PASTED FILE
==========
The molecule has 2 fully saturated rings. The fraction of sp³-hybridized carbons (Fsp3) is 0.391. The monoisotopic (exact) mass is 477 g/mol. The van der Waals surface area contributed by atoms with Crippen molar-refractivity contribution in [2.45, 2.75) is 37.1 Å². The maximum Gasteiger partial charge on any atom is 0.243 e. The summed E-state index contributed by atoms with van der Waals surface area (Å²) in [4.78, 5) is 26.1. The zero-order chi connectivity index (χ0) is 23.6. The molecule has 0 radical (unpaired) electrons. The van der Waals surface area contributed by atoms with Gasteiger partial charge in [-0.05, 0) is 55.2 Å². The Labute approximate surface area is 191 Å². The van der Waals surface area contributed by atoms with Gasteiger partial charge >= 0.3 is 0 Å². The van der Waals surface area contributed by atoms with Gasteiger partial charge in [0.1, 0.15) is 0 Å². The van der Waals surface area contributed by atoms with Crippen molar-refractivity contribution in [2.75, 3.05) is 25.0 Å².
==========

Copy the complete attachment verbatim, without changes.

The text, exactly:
The molecule has 2 fully saturated rings. The fraction of sp³-hybridized carbons (Fsp3) is 0.391. The monoisotopic (exact) mass is 477 g/mol. The van der Waals surface area contributed by atoms with Crippen molar-refractivity contribution in [2.45, 2.75) is 37.1 Å². The maximum Gasteiger partial charge on any atom is 0.243 e. The summed E-state index contributed by atoms with van der Waals surface area (Å²) in [4.78, 5) is 26.1. The zero-order chi connectivity index (χ0) is 23.6. The molecule has 0 radical (unpaired) electrons. The van der Waals surface area contributed by atoms with Gasteiger partial charge in [-0.05, 0) is 55.2 Å². The Labute approximate surface area is 191 Å². The van der Waals surface area contributed by atoms with Gasteiger partial charge >= 0.3 is 0 Å². The van der Waals surface area contributed by atoms with Gasteiger partial charge in [0.1, 0.15) is 0 Å². The van der Waals surface area contributed by atoms with Crippen molar-refractivity contribution in [2.75, 3.05) is 25.0 Å².